Washington D.C. does not have any statutes or regulations that specifically address Great Apes. Instead, the District has a blanket ban on all animals that are not specifically exempt by statute. Because they are not exempt from the ban, it is illegal to import, possess, and sell gorillas, chimpanzees, bonobos, orangutans, and gibbons within the municipality. The following discussion begins with a general overview of the various state statutes and regulations affecting Great Apes. It then analyzes the applicability of those laws to the possession and use of apes for specific purposes, including their possession as pets, for scientific research, for commercial purposes, and in sanctuaries.
|Humane Society of the United States v. Animal and Plant Health Inspection Service||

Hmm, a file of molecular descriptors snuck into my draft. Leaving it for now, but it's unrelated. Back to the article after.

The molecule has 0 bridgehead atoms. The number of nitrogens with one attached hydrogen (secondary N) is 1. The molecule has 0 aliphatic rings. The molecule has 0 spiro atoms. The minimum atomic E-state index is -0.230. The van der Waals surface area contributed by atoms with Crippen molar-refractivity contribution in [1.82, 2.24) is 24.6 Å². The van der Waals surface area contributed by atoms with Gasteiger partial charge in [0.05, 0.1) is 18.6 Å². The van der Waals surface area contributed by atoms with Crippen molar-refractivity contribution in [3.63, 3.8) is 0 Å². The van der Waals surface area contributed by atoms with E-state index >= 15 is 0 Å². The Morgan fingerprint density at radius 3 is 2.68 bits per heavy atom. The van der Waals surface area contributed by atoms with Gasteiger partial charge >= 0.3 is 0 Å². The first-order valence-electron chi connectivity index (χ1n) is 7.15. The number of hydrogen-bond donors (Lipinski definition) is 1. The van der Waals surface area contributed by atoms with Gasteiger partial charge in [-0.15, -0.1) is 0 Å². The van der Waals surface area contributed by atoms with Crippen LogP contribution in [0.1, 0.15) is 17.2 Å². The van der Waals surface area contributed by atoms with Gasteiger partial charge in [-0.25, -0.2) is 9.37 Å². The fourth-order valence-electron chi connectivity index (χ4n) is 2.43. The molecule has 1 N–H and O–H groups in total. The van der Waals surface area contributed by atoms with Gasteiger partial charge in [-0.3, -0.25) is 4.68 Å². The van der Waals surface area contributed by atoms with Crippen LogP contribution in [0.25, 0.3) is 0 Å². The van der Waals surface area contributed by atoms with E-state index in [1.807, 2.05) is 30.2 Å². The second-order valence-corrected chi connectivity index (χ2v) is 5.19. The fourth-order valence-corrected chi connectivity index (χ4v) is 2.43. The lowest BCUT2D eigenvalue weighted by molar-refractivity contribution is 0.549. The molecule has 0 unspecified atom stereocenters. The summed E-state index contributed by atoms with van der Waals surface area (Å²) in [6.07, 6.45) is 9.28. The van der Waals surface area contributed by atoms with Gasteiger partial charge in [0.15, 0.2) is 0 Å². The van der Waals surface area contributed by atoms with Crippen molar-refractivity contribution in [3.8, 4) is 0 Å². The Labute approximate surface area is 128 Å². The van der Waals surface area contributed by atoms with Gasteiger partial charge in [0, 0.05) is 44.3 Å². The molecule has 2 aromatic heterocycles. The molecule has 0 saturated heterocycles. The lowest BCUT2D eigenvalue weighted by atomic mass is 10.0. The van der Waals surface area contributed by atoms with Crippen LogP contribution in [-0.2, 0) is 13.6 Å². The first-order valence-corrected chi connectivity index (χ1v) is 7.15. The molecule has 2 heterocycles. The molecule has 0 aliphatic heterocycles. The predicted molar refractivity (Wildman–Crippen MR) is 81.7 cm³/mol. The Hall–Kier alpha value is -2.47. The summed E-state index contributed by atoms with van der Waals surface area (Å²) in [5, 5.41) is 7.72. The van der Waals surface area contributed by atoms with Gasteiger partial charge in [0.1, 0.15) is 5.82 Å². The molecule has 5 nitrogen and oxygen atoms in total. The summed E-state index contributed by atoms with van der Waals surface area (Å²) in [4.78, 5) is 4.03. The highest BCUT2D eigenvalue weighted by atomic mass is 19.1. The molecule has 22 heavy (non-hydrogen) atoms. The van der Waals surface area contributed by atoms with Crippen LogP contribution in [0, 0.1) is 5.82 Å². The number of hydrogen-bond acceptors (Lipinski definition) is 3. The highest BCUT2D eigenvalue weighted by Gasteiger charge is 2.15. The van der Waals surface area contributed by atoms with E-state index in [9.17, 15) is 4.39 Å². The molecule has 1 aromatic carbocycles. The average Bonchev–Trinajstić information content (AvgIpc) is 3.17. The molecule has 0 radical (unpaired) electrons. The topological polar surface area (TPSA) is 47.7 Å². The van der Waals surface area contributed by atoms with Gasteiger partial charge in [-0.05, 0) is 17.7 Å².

The Humane Society submitted two Freedom of Information Act requests to the Animal and Plant Health Inspection Service. One was for site-inspection reports and the other was for inspection records for specific animal dealers and exhibitors. The Service released nine pages of inspection records in full but redacted information from the other 127 pages citing FOIA exemptions 6 and 7 that deal with privacy concerns. The Humane Society alleged that the redactions were improper and both parties filed Cross-Motions for Summary Judgment. The Court found that the bulk of the Service’s redactions were improper under exemption 6 because the information did not implicate a licensee’s personal privacy interests. Exemption 6 was meant to protect individuals from public disclosure of intimate details of their lives. Details about a business’ compliance with regulations and statutes does not relate to intimate personal details. It only relates to business activities. Information about business judgments and relationships do not qualify for redaction. However, a substantial privacy interest is anything greater than a de minimus privacy interest and the licensees and third-parties had more than a de minimus privacy interest in their names, addresses, and contact information. The licensees were also homestead businesses meaning that the location of their business also served as their residence. The Court weighed the privacy interest in non-disclosure against the public interest in the release of the records and ultimately found that although the licensees and third parties had a substantial privacy interest in their names, addresses, and contact information, they only had a de minimus privacy interest in the other information that they withheld from the reports. If no significant privacy interest is implicated, FOIA demands disclosure. The service was required to disclose all reasonably segregable portions of the records that do not include identifying information. The Court found the Humane Society’s argument unpersuasive that releasing the addresses of the licensees would serve the public interest. The Service properly withheld the licensees’ addresses and names of third-party veterinarians. Exemption 7 allows for agencies to withhold information compiled for law enforcement purposes, but only to the extent that the production of those law enforcement records could reasonably be expected to constitute an unwarranted invasion of personal privacy. The Humane Society argued that inspection reports are not compiled for law enforcement purposes because the existence of such a report does not, on its face, reveal that there is any particular enforcement or investigatory action occurring. The Court found that the inspection records relate to the Service’s responsibility to enforce the AWA and ensure that licensees are in compliance, therefore, there was a nexus between the reports and the Service’s law enforcement duties. The Court also conducted the same balancing test that they did with exemption 6 and held that the Service releasing information other than the licensees’ addresses and third parties’ names could not reasonably be expected to constitute an unwarranted invasion of personal privacy. The Service properly withheld the licensees’ addresses and contact information and despite the Service’s improper withholding of dates, inspection narratives, animal inventories, etc., the Court found that they had otherwise met their burden of releasing all reasonably segregable information. Both the Plaintiff’s and Defendant’s Cross-Motions for Summary Judgment were granted in part and denied in part.